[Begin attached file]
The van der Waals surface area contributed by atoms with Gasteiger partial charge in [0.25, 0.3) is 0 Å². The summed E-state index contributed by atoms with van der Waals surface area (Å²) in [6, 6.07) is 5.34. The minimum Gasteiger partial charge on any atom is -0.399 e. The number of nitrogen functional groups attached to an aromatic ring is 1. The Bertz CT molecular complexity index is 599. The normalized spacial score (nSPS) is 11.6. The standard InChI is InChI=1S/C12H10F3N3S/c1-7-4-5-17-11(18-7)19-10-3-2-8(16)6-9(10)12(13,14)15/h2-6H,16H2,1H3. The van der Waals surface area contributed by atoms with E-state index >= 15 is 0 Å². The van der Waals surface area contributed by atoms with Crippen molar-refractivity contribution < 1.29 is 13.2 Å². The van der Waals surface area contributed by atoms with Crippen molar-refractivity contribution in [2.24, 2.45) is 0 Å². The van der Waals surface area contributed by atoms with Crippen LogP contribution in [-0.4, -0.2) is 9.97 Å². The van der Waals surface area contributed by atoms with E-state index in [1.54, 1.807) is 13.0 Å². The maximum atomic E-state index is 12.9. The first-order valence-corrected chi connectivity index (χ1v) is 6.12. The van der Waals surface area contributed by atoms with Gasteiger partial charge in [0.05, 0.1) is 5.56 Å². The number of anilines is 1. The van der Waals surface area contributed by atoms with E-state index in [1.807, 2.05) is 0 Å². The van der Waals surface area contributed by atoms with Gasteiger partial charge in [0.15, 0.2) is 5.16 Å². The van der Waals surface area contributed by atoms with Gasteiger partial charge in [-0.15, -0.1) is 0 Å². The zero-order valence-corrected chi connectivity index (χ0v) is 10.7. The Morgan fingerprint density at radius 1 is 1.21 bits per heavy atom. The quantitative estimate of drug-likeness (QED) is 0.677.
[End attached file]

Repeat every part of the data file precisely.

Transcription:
The van der Waals surface area contributed by atoms with Gasteiger partial charge in [0.25, 0.3) is 0 Å². The summed E-state index contributed by atoms with van der Waals surface area (Å²) in [6, 6.07) is 5.34. The minimum Gasteiger partial charge on any atom is -0.399 e. The number of nitrogen functional groups attached to an aromatic ring is 1. The Bertz CT molecular complexity index is 599. The normalized spacial score (nSPS) is 11.6. The standard InChI is InChI=1S/C12H10F3N3S/c1-7-4-5-17-11(18-7)19-10-3-2-8(16)6-9(10)12(13,14)15/h2-6H,16H2,1H3. The van der Waals surface area contributed by atoms with E-state index >= 15 is 0 Å². The van der Waals surface area contributed by atoms with Crippen molar-refractivity contribution < 1.29 is 13.2 Å². The van der Waals surface area contributed by atoms with Crippen molar-refractivity contribution in [2.24, 2.45) is 0 Å². The van der Waals surface area contributed by atoms with Crippen LogP contribution in [-0.4, -0.2) is 9.97 Å². The van der Waals surface area contributed by atoms with E-state index in [1.54, 1.807) is 13.0 Å². The maximum atomic E-state index is 12.9. The first-order valence-corrected chi connectivity index (χ1v) is 6.12. The van der Waals surface area contributed by atoms with Gasteiger partial charge in [0.05, 0.1) is 5.56 Å². The number of anilines is 1. The van der Waals surface area contributed by atoms with E-state index in [1.807, 2.05) is 0 Å². The van der Waals surface area contributed by atoms with Gasteiger partial charge in [0.15, 0.2) is 5.16 Å². The van der Waals surface area contributed by atoms with Gasteiger partial charge in [-0.15, -0.1) is 0 Å². The zero-order valence-corrected chi connectivity index (χ0v) is 10.7. The Morgan fingerprint density at radius 1 is 1.21 bits per heavy atom. The quantitative estimate of drug-likeness (QED) is 0.677.